Wednesday, 2 July 2014

Under the Skin (2014): Review

Under the Skin is a 2014 science fiction film. Directed by Jonathan Glazer (Sexy Beast, Birth) the film stars Scarlett Johansson (Lost in Translation, The Avengers). The film is a loose adaptation of Michael Faber's 2000 novel.

The film revolves entirely around Johansson's nameless, alien seductress. Appearing as if from nowhere, the character drives aimlessly around Scotland in a transit van looking for young, impressionable men to abduct and send back to her home planet. However, after an encounter with a facially disfigured character the alien begins to feel pity and chooses to spare the man, developing a conscience within the character. This alerts her unnamed, motorcyclist overseer as she is pursued for her digression whilst also trying to comprehend the complexity of the human race.

It's fair to say this is Glazer's most experimental and arthouse film yet and plays somewhat like Species (1995) crossed with 2001: A Space Odyssey (1968). However the fascinating thing is how Glazer manages to strike an odd balance between those films, being less concerned with sexiness than Species but also more coherent than Kubrick's rambling odyssey. Like most arthouse cinema the film is visually fascinating, incorporating all the weather and elements one would associate with Scotland as well as some extremely unsettling abduction sequences. Whilst there is very little plot to be getting to grips with, it doesn't seem to matter as the atmosphere and disturbing tone seem to have a hypnotic effect.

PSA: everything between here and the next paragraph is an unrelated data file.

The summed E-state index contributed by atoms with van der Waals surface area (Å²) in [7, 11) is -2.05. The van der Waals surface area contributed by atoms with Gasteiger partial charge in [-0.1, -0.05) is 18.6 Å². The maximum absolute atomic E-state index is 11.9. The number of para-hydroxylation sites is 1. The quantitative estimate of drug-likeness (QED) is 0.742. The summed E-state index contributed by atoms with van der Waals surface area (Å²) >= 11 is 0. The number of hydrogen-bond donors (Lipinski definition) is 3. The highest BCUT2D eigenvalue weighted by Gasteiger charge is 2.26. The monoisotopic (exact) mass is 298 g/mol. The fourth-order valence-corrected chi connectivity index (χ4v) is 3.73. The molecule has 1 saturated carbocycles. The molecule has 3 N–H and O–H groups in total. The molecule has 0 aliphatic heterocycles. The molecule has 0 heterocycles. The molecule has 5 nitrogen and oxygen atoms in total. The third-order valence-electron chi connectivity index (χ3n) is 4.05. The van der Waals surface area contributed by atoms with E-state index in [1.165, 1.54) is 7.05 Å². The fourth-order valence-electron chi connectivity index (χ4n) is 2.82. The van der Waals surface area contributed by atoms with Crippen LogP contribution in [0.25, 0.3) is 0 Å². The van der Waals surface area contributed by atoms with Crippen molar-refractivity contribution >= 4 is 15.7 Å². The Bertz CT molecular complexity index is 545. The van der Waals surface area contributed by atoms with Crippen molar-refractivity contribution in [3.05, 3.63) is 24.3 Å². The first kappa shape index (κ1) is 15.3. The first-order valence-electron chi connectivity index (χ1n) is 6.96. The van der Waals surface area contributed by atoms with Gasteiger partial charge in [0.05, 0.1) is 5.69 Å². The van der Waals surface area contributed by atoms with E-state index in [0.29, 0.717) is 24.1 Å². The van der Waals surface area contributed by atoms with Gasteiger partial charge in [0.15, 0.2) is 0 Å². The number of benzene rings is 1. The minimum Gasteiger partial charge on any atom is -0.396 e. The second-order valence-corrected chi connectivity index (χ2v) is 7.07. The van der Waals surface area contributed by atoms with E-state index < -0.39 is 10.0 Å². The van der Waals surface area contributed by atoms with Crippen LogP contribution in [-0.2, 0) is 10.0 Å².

There's been a great deal of publicity surrounding the casting of Scarlett Johannson and the amount of nudity that features in the film and before seeing the film, Johannson and Glazer did seem like an odd collaboration. However, Johannsen's performance is tremendous as she perfectly conveys an emotionless and disconnected "stranger in a strange land". There was also the danger of the nudity undermining the film and perhaps being seen as exploitative of such an incredibly famous, and beautiful, actress. However, the nudity is perfectly used and often only features during the more disturbing and disorienting abduction sequences, managing to disarm Johannsen's obvious sex appeal.

The only criticism I would make is that the film does appear repetitive and extremely thin on plot at certain times, however, the startling imagery, existential concepts and Johannsen's fascinating performance did more than enough to keep me gripped. If you lean a little more towards the conceptual, metaphysical sci-fi and can see through the arthouse cliches, Under the Skin will haunt you for days.

**** 4 Stars

What did you think of Under the Skin? Do you agree with Johannson's casting?


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